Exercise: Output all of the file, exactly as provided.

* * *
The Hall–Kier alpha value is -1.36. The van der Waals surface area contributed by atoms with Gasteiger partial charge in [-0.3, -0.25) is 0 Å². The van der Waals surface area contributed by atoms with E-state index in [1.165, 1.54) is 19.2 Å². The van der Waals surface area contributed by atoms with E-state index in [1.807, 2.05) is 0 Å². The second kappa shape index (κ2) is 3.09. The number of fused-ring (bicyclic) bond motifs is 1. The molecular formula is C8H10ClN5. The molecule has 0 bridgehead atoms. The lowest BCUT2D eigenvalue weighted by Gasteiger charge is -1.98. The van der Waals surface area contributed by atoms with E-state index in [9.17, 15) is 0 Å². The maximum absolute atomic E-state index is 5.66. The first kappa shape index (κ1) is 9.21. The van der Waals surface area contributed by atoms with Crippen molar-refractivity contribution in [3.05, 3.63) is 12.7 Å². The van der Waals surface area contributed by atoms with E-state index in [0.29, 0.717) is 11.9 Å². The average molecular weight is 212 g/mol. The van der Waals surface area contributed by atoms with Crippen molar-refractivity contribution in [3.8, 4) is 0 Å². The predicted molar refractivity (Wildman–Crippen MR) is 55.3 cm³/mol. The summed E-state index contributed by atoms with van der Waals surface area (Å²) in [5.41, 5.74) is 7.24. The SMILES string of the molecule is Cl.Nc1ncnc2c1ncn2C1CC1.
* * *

The Hall–Kier alpha value is -1.36. The van der Waals surface area contributed by atoms with Gasteiger partial charge in [-0.3, -0.25) is 0 Å². The van der Waals surface area contributed by atoms with E-state index in [1.165, 1.54) is 19.2 Å². The van der Waals surface area contributed by atoms with E-state index in [1.807, 2.05) is 0 Å². The second kappa shape index (κ2) is 3.09. The number of fused-ring (bicyclic) bond motifs is 1. The molecular formula is C8H10ClN5. The molecule has 0 bridgehead atoms. The lowest BCUT2D eigenvalue weighted by Gasteiger charge is -1.98. The van der Waals surface area contributed by atoms with E-state index in [9.17, 15) is 0 Å². The maximum absolute atomic E-state index is 5.66. The first kappa shape index (κ1) is 9.21. The van der Waals surface area contributed by atoms with Crippen molar-refractivity contribution in [3.05, 3.63) is 12.7 Å². The van der Waals surface area contributed by atoms with E-state index in [0.29, 0.717) is 11.9 Å². The average molecular weight is 212 g/mol. The van der Waals surface area contributed by atoms with Crippen molar-refractivity contribution in [3.8, 4) is 0 Å². The predicted molar refractivity (Wildman–Crippen MR) is 55.3 cm³/mol. The summed E-state index contributed by atoms with van der Waals surface area (Å²) in [5.41, 5.74) is 7.24. The SMILES string of the molecule is Cl.Nc1ncnc2c1ncn2C1CC1.